a Department of International Environment and Development Studies (Noragric), Norwegian University of Life Sciences (NMBU), Norway

b Section for Development Studies, Department of International Studies and Interpretation, Oslo and Akershus University College of Applied Sciences (HiOA),

Norway

c Norwegian Institute for Nature Research (NINA), Norway

ARTICLE INFO ABSTRACT

Many incidents of elephant killings have recently taken place in Tanzania as well as in other African countries. Such events are usually presented as results of the rising global demand for ivory. As we show in this case study, however, not all violence against elephants is driven by the ivory trade. This article presents an event that occurred in West Kilimanjaro in 2009 when numerous villagers chased a herd of elephants over a cliff, killing six of them. Using a 'web of relations' approach, we seek to uncover the underlying as well as the immediate factors that led to this incident. A severe drought sparked off the event as elephants increasingly raided crops and destroyed water pipes. There are growing elephant and human populations in the area, which must be understood in the context of land use changes. Large areas have in various ways been turned into different types of protected areas during the last few decades as results of efforts by conservation NGOs and governmental agencies. In between these areas, people try to sustain a living on the remaining land, while encountering increased problems with wildlife. Conservation in the study area takes place without local communities having any real influence on decision-making. This leads to a feelingof being marginalized and disempowered, which again causes resistance to conservation, as in this case.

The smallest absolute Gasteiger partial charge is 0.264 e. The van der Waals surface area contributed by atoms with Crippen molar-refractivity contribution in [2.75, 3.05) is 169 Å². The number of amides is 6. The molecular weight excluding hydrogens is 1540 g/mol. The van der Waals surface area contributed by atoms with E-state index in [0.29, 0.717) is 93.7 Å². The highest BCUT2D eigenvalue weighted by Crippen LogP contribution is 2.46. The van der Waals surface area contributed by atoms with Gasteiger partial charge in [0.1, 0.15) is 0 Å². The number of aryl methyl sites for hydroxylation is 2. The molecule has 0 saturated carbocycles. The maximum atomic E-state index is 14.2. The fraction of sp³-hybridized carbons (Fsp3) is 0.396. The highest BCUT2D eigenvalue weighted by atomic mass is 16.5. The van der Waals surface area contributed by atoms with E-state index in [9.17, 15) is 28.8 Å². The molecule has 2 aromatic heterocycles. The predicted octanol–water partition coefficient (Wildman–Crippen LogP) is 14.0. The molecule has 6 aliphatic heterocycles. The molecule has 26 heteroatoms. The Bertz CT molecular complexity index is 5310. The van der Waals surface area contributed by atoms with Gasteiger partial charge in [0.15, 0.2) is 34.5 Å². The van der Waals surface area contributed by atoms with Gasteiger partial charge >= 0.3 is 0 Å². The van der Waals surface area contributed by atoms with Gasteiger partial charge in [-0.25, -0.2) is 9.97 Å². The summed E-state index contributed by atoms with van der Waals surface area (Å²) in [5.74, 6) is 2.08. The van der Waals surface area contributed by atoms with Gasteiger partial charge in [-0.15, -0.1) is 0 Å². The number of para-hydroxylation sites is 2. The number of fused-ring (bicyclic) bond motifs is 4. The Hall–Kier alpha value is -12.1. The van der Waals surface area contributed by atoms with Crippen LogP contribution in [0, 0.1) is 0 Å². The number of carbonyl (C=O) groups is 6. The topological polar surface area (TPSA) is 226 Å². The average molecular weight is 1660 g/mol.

© 2014 The Authors. Published by Elsevier Ltd. This is an open access article under the CC BY-NC-ND

license (http://creativecommons.org/licenses/by-nc-nd/3.0/).

CrossMark

Article history:

Received 4 March 2013

Received in revised form 24 October 2014

Accepted 25 October 2014

Keywords: Elephant Conservation Web of relations Political ecology Resistance Tanzania Africa

Introduction